There’s a case to be made we should have taken Houston more seriously even before trading for Lawson.

I didn’t, though, and I don’t think many others did either.

I suspect one of the biggest reasons is the Rockets’ balance. Houston – 12th in points scored per possession, sixth in points allowed per possession – was one of only two teams to win more than 51 games last season without ranking top five in either category. Of the seven teams with so many victories, the Hawks – sixth, seventh – were the only other. Atlanta was a darling team, winning 60 games after going 38-44 the season prior. The Rockets’ modest win increase, from 54 to 56, drew less attention.

But balance shouldn’t be punished. Houston’s surprisingly strong defense should be celebrated. Lawson might push its middling offense over the top.

There are reasons to question that, though.

The biggest is Lawson’s sobriety. If he’s not focused and engaged, this all goes out the window. His comments about going to rehab only because it was court-ordered raise doubts, though they hardly foretell anything.

Let’s say Lawson’s off-court problems are behind him. How big of an upgrade is he? The Rockets already had a pretty good point guard who fit well with Harden in Beverley. Lawson is a clear offensive upgrade, but in the biggest moments, the ball will still run through Harden. At that point, would you rather have Beverley or Lawson on the floor? Beverley is a far superior defender, and his off-ball offensive game isn’t far from Lawson’s. Beverley is is a fine spot-up shooter, and Lawson’s strengths involve having the ball and creating. Lawson’s biggest boost could come when Harden sits, but that was fewer than 12 minutes per game last season.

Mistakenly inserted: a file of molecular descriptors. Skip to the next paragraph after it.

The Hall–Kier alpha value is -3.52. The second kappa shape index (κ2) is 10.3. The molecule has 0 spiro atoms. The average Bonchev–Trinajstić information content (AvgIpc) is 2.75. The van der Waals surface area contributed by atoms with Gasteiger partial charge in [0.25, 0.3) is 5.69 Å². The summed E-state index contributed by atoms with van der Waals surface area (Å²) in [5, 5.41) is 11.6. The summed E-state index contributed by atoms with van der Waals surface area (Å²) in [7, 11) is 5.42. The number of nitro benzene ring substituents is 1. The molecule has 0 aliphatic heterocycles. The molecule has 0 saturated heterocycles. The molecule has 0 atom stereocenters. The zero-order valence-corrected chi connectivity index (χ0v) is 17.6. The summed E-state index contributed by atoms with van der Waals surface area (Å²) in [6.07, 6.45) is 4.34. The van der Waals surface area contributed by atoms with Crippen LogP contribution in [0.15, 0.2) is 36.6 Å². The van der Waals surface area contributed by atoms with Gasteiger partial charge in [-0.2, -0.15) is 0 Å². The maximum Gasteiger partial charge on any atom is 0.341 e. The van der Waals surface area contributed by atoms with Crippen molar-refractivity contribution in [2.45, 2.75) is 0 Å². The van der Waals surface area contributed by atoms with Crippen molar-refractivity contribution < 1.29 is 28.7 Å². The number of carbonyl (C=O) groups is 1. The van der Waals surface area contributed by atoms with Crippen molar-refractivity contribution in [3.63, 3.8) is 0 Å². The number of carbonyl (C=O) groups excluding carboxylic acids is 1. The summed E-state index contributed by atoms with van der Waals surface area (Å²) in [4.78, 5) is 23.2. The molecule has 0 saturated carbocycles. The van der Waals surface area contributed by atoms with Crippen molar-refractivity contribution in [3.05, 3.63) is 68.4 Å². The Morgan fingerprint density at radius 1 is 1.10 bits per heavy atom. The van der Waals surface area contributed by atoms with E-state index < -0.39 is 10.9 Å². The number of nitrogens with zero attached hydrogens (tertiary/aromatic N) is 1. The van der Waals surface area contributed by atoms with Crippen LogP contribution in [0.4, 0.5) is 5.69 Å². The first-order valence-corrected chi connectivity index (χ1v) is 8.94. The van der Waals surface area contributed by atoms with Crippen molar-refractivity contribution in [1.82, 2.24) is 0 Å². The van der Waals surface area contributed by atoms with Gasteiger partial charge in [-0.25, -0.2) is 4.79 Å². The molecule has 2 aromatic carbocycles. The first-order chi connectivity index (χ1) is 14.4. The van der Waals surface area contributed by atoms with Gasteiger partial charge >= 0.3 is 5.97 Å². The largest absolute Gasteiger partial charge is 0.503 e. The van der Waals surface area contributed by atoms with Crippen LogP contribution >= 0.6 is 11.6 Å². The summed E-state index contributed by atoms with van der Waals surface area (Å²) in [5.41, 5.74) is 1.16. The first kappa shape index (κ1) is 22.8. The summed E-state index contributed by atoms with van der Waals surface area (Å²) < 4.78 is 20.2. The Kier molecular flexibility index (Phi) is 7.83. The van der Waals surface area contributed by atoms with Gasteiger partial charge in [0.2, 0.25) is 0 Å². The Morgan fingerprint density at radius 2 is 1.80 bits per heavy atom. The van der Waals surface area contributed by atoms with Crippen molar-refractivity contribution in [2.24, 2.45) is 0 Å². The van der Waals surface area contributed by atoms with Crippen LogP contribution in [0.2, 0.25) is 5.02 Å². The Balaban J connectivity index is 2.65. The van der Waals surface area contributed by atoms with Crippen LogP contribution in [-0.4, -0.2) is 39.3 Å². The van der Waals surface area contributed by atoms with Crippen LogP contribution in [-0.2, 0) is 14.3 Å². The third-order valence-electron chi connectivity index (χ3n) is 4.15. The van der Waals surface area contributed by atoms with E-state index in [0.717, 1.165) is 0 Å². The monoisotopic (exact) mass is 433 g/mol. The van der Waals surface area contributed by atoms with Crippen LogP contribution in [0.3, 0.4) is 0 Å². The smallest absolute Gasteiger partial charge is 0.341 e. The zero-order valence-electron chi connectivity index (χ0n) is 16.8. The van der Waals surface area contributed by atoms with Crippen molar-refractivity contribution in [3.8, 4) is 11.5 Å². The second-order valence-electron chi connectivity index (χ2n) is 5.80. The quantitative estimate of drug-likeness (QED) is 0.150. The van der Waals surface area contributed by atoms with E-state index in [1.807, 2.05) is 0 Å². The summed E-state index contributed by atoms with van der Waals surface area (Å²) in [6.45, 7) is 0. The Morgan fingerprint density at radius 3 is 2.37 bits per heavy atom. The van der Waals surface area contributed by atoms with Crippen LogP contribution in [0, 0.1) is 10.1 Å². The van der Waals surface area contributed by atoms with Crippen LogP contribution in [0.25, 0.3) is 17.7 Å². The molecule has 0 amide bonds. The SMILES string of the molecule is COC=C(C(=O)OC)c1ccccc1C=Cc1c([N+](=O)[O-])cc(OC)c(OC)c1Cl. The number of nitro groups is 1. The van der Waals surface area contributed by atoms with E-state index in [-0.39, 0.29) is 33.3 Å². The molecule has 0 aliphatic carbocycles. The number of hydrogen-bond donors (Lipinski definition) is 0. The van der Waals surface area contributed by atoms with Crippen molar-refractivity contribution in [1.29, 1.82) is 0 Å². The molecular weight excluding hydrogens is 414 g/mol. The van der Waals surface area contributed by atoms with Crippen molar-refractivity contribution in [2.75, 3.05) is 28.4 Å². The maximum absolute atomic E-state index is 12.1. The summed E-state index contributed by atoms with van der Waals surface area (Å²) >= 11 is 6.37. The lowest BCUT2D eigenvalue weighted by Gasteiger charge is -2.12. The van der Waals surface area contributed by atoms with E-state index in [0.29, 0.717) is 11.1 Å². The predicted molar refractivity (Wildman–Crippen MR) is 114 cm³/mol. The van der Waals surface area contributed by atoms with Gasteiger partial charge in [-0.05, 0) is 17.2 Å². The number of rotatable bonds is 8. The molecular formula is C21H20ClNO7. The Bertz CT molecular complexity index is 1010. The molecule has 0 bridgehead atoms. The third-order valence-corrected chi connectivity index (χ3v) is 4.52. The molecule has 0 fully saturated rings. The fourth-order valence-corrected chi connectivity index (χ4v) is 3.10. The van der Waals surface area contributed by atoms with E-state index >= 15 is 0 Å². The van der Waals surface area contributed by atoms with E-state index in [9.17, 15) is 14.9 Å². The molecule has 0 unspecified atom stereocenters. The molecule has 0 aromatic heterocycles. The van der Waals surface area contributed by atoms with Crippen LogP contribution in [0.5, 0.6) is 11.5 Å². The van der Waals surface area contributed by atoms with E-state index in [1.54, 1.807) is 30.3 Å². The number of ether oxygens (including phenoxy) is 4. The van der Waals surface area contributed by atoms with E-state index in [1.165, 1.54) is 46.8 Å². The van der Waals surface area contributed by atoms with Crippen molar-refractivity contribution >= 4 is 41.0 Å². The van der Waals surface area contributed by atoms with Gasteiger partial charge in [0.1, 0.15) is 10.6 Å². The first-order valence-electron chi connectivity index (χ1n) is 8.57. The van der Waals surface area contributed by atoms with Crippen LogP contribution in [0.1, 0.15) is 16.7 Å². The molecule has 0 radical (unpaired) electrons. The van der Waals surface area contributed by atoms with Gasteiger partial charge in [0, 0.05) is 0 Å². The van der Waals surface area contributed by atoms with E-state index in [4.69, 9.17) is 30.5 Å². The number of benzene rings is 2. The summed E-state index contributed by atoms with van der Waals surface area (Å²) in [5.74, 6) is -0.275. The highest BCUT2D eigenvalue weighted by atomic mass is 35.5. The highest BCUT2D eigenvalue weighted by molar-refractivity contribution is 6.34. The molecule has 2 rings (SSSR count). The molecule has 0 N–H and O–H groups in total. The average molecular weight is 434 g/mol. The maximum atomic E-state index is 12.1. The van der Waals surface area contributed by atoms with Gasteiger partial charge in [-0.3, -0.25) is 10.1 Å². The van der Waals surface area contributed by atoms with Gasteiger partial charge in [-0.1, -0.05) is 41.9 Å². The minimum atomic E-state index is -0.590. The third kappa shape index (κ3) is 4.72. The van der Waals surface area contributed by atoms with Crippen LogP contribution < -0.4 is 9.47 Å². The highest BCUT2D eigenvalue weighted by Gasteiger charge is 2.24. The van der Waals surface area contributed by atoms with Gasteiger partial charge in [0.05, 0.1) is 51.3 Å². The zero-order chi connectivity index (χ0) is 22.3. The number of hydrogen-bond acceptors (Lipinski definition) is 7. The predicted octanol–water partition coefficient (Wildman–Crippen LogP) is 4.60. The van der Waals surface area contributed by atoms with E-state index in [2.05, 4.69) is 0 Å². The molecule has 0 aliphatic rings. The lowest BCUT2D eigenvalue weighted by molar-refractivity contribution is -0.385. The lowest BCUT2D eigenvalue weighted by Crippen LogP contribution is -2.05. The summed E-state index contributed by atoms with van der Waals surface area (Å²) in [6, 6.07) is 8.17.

Sure, a secondary ball-handler could ease pressure on Harden throughout a long regular season. Lawson and Harden can take turns running the attack.

But we’re talking about title contention, and in those high-leverage situations, it’s Harden’s show. How much does Lawson matter then?

The Rockets have a chance to win a championship. As good a chance as the NBA’s five best teams? I’m not so sure.

UNLV following Kentucky’s lead with combine for NBA scouts

Goodluck Okonoboh, Patrick McCaw
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Kentucky held a two-day combine last season for NBA scouts.

Now, LSU and UNLV are following suit.

Rob Dauster of NBC Sports:

The Runnin’ Rebels will hold their event on October 23rd and 24th at the Mendenhall Center, UNLV’s practice facility, sources told The expectation is that all 30 NBA teams will be in attendance.

LSU has potential No. 1 pick Ben Simmons and another first-round prospect in Tim Quarterman.

UNLV features lottery prospect Stephen Zimmerman.

This won’t replace scouts attending games and watching practices, but the fact that all 30 teams plan to attend shows how seriously the pro league takes these. No college team wanted John Calipari to have that competitive advantage in recruiting, so the smart ones are leveling the field with their own combines. Soon, more college teams will follow.

As the calendar gets packed, NBA teams might have to pick and choose which they attend. At that point, we might get little clues about which prospects they’re scouting hardest.